But that guy is crazy!

A terrible thing happened about nine years ago.  A fourteen year-old girl by the name of Elizabeth Smart was kidnapped, taken far from her home, and raped repeatedly.  Thankfully, the perpetrator has been caught and the girl, now 23 years-old, has been returned to her family.

Understandably, the police wanted to know exactly how the girl came to wind up in his possession.

They didn’t have to try very hard to find out. They didn’t have to play good cop/bad cop, they didn’t have to threaten their captive.  No, the rapist, Brian David Mitchell, was forthright with why he did it.

Brian David Mitchell told police Elizabeth Smart was “converted by the priority of God” and willingly stayed with him after she vanished from her bedroom in June 2002.

“The Lord God delivered her,” he told police.

He adds on to that point later…

Mitchell, who responds to the name Immanuel, tells police God had led Smart to him: “She was converted by the spirit of God. If you read the book you will understand.”

But for me the telling part of this story is not anything this lunatic said.  Instead, it’s what the investigator said…

The core of the problem is you, and you are not a prophet and you are not a servant of Jesus Christ.

How does the investigator know?  How do we tell the difference between Brian David Mitchell and everyone else who talks to god or has a personal relationship with god?  What’s the difference from any objective standard?  Most religious people will agree with me that this man is crazy, but only because their theology is different – not because it is based on anything more reliable.  What better reason does any Christian have to think that they are in communion with a first-century Jew?

And I don’t know about anybody else, but I’ve lost track of how many times I have been told by believers, “Read the book and you’ll understand”.

Sure, I can admit that the religious moderate is less dangerous than this guy, but I am not prepared to admit that the religious moderate’s position is more likely to be right – which is a very big issue.  What I’d like to know is how other believers discern that their personal relationship with god is genuine while this guy, and believers of other faiths, are just hearing voices that aren’t there.  And if there isn’t a difference, what kind of compassionate god makes belief in his existence indistinguishable from delusion?  And what kind of malicious god hangs eternal torment upon making that distinction?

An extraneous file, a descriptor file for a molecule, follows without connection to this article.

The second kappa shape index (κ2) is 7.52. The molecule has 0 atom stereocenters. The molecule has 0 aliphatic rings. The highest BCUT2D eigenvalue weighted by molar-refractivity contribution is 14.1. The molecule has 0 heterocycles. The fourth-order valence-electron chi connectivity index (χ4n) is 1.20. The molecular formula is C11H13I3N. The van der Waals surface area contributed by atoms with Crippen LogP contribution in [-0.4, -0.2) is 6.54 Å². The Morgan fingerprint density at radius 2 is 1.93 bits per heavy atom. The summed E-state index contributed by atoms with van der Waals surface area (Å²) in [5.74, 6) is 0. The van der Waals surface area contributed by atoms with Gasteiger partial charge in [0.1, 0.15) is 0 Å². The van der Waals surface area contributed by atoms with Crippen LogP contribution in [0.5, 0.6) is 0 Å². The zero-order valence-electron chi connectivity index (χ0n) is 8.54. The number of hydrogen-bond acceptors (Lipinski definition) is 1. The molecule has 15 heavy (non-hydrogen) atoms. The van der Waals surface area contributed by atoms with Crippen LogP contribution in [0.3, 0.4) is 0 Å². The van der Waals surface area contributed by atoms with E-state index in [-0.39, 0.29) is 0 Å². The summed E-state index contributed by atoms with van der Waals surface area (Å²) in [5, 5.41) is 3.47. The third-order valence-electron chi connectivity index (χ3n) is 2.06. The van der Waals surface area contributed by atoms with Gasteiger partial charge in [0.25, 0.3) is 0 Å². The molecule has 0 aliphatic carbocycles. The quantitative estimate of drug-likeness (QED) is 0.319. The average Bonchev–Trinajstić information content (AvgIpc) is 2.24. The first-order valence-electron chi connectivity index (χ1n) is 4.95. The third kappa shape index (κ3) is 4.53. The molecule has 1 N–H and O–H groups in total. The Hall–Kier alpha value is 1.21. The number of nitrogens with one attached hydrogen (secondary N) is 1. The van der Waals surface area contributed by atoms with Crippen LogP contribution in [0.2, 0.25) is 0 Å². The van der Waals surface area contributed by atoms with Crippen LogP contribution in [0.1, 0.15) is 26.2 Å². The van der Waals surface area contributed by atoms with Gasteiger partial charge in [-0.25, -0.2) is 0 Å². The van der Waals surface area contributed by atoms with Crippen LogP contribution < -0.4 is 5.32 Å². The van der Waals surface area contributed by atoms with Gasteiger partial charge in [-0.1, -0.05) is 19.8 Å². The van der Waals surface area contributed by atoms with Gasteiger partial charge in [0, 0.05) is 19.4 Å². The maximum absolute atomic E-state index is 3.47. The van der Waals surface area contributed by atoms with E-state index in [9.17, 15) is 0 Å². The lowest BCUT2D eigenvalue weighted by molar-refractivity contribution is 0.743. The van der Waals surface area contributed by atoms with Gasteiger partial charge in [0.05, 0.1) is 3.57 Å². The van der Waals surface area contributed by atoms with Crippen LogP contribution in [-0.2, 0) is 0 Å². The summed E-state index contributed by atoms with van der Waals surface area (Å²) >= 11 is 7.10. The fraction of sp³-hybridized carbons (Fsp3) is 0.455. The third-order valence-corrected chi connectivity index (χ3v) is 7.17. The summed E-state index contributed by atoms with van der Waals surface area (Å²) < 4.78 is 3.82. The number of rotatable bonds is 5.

It seems transparently obvious that there is no belief so lunatic, so at odds with reality, that faith cannot be advanced in its defense.  To my eyes, this makes faith nothing more than gullibility pursued.  I find it odd that no self-respecting person wants to be gullible, yet so many people cannot wait to proudly put their faith on display.

  • Greg

    First of all I would like to thank you for making the distinction between what his man believes and Christianity, failing to make this separation makes your point too easy to prove and it a mistake far too many critics of religion are willing to make. Secondly I would like to respond to the question of what is the defining factor between him and a mainstream Christian. On the face of the issue, I think any rational person can see the difference between a person who is clinically delusional and one who has strong religious beliefs. From the Christian perspective most hold that all people are in some degree of communion with God, that he sends everyone messages. What separates one group from another is how these messages are interpreted. To very few does God choose to use human words, rather most of us come upon religious enlightenment through vague sensations and a lot of faith. Those of different faiths are interpreting things differently. Just as you do I know I could be wrong, but I don't think I am. Ultimately, though I'm certain you will disagree, believing in the lack of God also require a large amount of faith.